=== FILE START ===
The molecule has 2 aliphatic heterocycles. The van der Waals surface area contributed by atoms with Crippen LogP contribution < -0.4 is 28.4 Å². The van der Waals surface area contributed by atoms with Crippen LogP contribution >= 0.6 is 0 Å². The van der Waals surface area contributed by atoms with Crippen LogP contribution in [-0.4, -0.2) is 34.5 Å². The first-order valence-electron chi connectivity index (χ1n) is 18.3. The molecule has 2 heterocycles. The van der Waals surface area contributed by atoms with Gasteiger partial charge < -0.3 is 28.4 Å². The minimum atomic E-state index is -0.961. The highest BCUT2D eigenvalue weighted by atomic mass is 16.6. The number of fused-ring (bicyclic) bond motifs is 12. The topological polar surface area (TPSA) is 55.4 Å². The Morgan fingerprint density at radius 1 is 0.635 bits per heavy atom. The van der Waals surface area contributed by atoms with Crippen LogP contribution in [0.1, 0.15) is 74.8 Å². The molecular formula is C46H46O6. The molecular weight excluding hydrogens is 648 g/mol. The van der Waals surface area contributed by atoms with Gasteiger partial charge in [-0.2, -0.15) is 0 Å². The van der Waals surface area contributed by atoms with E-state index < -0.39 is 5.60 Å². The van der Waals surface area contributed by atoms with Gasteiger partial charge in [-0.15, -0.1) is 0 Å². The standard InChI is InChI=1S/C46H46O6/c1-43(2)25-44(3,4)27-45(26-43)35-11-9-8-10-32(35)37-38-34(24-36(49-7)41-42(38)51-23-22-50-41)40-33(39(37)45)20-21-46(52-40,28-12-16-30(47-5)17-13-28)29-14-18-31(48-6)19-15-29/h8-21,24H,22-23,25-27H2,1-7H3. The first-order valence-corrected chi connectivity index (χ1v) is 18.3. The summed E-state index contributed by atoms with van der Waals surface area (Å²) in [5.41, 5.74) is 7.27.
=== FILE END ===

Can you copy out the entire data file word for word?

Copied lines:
The molecule has 2 aliphatic heterocycles. The van der Waals surface area contributed by atoms with Crippen LogP contribution < -0.4 is 28.4 Å². The van der Waals surface area contributed by atoms with Crippen LogP contribution >= 0.6 is 0 Å². The van der Waals surface area contributed by atoms with Crippen LogP contribution in [-0.4, -0.2) is 34.5 Å². The first-order valence-electron chi connectivity index (χ1n) is 18.3. The molecule has 2 heterocycles. The van der Waals surface area contributed by atoms with Gasteiger partial charge < -0.3 is 28.4 Å². The minimum atomic E-state index is -0.961. The highest BCUT2D eigenvalue weighted by atomic mass is 16.6. The number of fused-ring (bicyclic) bond motifs is 12. The topological polar surface area (TPSA) is 55.4 Å². The Morgan fingerprint density at radius 1 is 0.635 bits per heavy atom. The van der Waals surface area contributed by atoms with Crippen LogP contribution in [0.1, 0.15) is 74.8 Å². The molecular formula is C46H46O6. The molecular weight excluding hydrogens is 648 g/mol. The van der Waals surface area contributed by atoms with Gasteiger partial charge in [-0.2, -0.15) is 0 Å². The van der Waals surface area contributed by atoms with E-state index < -0.39 is 5.60 Å². The van der Waals surface area contributed by atoms with Gasteiger partial charge in [-0.15, -0.1) is 0 Å². The standard InChI is InChI=1S/C46H46O6/c1-43(2)25-44(3,4)27-45(26-43)35-11-9-8-10-32(35)37-38-34(24-36(49-7)41-42(38)51-23-22-50-41)40-33(39(37)45)20-21-46(52-40,28-12-16-30(47-5)17-13-28)29-14-18-31(48-6)19-15-29/h8-21,24H,22-23,25-27H2,1-7H3. The first-order valence-corrected chi connectivity index (χ1v) is 18.3. The summed E-state index contributed by atoms with van der Waals surface area (Å²) in [5.41, 5.74) is 7.27.